What is the message that you wish to impart to your family at the Seder on Pesach? I did not know the answer to this important question when Rabbi Antine posed it to over 500 people at the annual Guys Night Out and Seder Summit event at Beth Sholom in Potomac, Maryland, but it at least got me thinking. I will be in New York with my parents and family and so will not be leading the Seder, but I don’t believe that absolves me from this responsibility. I think the question applies to anyone in a leadership position. Do you lead a family? A company? A team of employees? A sports team? A volunteer chesed or social action project? A committee? If so, what is the message that you would like to impart to those you lead?
During our daily routine, we don’t have much time to think, to contemplate our goals, our intentions, our messages. We certainly don’t have time for these things before Pesach when we are focused on all sorts of preparations, including cleaning, shopping, cooking, or, in some cases, preparing our newspaper’s Pesach issue.
I had the unique opportunity to visit practically every major supermarket in the Greater Washington and Baltimore areas before Pesach, trying to convince them (to my surprise, many times successfully) how it was worth their while to have our paper in their store. During these visits, I saw Jews from all walks of life doing the same thing: flooding into the stores to do last-minute shopping for Pesach. Observant, non-observant, Sephardi, Ashkenazi, Spanish, Russian, young, old; they were all showing up to perform their due diligence to prepare for the holiday. I wonder what message they will be imparting to those they lead…
As the second-oldest of ten siblings and a newspaper publisher, and as someone who studied industrial/organizational psychology in graduate school and spent a few years working as a consultant studying teams and their leaders, I have both studied and experienced the impact that a leader’s mission, goals, and actions have on others. Whether you like it or not, you set the tone for others and you have the ability to lift or drag others down. You can demonstrate positivity, and others will follow your lead and match your upbeat energy, or you can let the challenges you face show, and others will walk on eggshells around you and match your low energy. As a leader, you have an enormous responsibly. As a leader, you have a wonderful opportunity. You can impact others and make a difference in their lives.
We may feel pressured, stressed, challenged by what life throws our way, but we also have the freedom to choose how we react. We have the freedom to positively impact those we are around most, to keep them in good spirits.
As I reflect going into Pesach, the message that I wish to impart to those I “lead” and to those who lead others is the message of freedom. As we celebrate the freedom from being slaves in Egypt so very long ago, I wish to celebrate the freedom we have to impact others. Starting a newspaper in the “dying print age” is not easy. Handling the constant demands that go into maintaining a newspaper is even harder. Developing and implementing a strategy that ensures the newspaper will be sustainable is probably the hardest of the three. No matter the stage we are at, I know that people look to me to set the example. I know firsthand that my mood impacts others and that if I let my concerns show, if I let my frustrations affect my tone of voice, if I let my anxieties control how I run a meeting, a conversation, or how I give over instructions, it will affect others. Not only is that unfair to them, as it can put them in a worse mood, but I’ve also missed an opportunity to uplift them. To use humor to make them feel good, to use praise, compliments, and light-heartedness to increase their positive attitude.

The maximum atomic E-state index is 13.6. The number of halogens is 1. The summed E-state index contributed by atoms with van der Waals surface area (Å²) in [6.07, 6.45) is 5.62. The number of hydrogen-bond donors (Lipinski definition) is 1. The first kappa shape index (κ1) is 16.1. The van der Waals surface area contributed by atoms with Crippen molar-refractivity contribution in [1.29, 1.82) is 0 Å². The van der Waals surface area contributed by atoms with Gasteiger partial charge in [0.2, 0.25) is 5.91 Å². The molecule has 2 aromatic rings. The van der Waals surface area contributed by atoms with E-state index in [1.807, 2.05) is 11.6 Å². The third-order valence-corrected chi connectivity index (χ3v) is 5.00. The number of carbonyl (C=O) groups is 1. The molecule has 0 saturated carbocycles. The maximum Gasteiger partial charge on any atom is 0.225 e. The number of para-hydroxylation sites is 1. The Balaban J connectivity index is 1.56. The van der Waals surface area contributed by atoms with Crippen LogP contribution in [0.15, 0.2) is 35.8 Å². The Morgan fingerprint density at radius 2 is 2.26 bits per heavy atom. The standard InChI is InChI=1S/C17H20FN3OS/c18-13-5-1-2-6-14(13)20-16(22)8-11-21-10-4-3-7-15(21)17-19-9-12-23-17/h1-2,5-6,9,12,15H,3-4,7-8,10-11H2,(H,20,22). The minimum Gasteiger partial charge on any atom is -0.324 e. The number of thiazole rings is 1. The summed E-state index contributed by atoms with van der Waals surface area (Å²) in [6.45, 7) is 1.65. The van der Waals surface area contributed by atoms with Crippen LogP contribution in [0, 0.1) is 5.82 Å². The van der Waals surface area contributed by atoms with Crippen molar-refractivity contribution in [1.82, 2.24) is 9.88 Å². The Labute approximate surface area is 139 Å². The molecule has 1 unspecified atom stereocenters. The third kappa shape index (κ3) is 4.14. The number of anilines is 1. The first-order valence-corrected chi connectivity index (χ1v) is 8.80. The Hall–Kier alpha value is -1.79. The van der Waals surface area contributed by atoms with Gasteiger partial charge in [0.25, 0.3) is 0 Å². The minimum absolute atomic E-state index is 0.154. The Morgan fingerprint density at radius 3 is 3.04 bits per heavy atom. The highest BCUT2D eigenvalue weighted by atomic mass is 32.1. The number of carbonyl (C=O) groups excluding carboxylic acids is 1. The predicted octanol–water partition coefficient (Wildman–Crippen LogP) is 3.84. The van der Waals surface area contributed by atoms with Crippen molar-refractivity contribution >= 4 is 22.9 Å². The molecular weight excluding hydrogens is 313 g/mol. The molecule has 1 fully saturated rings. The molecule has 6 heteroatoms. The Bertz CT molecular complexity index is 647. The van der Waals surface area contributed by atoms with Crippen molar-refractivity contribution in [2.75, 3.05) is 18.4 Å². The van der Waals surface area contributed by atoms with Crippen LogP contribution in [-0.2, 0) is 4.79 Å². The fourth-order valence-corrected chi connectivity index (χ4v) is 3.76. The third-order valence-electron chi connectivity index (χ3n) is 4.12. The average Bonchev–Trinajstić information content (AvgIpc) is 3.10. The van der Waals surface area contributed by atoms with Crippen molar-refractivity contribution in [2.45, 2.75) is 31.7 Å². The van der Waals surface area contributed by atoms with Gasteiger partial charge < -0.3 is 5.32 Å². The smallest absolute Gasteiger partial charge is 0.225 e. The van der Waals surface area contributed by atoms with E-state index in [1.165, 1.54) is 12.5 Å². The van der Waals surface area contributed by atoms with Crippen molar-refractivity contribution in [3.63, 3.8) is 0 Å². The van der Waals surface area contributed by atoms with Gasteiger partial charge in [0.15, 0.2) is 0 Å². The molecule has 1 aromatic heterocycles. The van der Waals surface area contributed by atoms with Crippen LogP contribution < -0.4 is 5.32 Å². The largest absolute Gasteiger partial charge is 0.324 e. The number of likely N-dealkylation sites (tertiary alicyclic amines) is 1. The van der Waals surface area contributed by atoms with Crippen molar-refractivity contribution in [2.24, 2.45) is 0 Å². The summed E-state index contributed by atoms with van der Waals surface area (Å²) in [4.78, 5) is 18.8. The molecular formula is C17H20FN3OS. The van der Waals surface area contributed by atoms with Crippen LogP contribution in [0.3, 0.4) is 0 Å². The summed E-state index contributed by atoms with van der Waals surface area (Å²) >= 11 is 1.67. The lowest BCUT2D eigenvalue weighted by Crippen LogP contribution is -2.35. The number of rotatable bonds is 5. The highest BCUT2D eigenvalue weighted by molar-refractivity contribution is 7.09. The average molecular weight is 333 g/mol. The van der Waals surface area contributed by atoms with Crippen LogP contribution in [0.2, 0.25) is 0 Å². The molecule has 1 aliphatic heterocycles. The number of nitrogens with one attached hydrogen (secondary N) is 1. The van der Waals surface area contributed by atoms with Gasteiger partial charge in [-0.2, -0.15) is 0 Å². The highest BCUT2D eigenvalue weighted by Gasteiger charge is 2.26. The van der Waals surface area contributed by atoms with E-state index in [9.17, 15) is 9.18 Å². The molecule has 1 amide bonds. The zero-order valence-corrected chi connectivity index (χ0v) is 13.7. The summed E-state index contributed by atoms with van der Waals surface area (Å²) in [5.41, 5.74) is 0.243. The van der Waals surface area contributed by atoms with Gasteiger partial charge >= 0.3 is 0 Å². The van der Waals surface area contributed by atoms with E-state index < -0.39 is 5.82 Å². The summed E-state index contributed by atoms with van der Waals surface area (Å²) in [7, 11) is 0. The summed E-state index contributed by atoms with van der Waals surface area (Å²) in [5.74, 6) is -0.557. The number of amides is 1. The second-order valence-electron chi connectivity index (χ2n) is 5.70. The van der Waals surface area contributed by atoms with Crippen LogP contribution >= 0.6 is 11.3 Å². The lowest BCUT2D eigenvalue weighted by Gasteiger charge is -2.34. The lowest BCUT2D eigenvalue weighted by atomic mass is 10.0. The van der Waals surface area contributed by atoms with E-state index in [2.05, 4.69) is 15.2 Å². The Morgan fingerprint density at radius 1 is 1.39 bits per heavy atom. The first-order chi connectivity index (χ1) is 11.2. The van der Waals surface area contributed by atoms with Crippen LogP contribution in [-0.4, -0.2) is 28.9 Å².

One example I can use is from a few hours ago. As we were reviewing the newspaper draft, I became increasingly nervous that we had a lot left to do and we were going to have to stay up late to finish it or even miss the print deadline. If I vented to those around me, perhaps it would have helped release some steam, but it also would have made everyone anxious. I knew that the work would get done when it got done, and that nothing I said would make it happen any faster. So, what did I do? I began furiously playing air guitar to the song that was currently playing on Pandora (I think it was a Chili Peppers song). Everyone in the room thought I was a bit (or more than a bit) nuts. But instead of a tension-filled room, the atmosphere became relaxed and people felt comfortable to do their job properly without the added stress hanging over them that their “leader” is upset. The exercise helped relax me as well, and things thankfully moved smoothly from there.
I use this example not to showcase my tremendous ability to shift moods whenever I want to (believe me I do not have this power), but to impress upon myself and others that we do have the freedom to do so at certain times, and exercising this freedom can be extremely impactful for ourselves and others. We may feel pressured, stressed, challenged by what life throws our way, but we also have the freedom to choose how we react. We have the freedom to positively impact those we are around most, to keep them in good spirits. As we enter Pesach and celebrate our freedom, surrounded by family and friends who value and look up to us, let’s exercise our freedom to choose how to react, to choose to positively impact others.
I wish everyone a great Pesach, and I hope we all have a chance to formulate and give over our unique message to others.
Incorporating national figures like Nikki Haley and Jesse Eisenberg adds to the gravitas of Kol HaBirah, as does your coverage of AIPAC. I was particularly pleased to see coverage of the diversity and inclusion forum. The publication is displaying the potential for becoming a fixture in the “local” Jewish community. I’m impressed!
A zisn Pesach,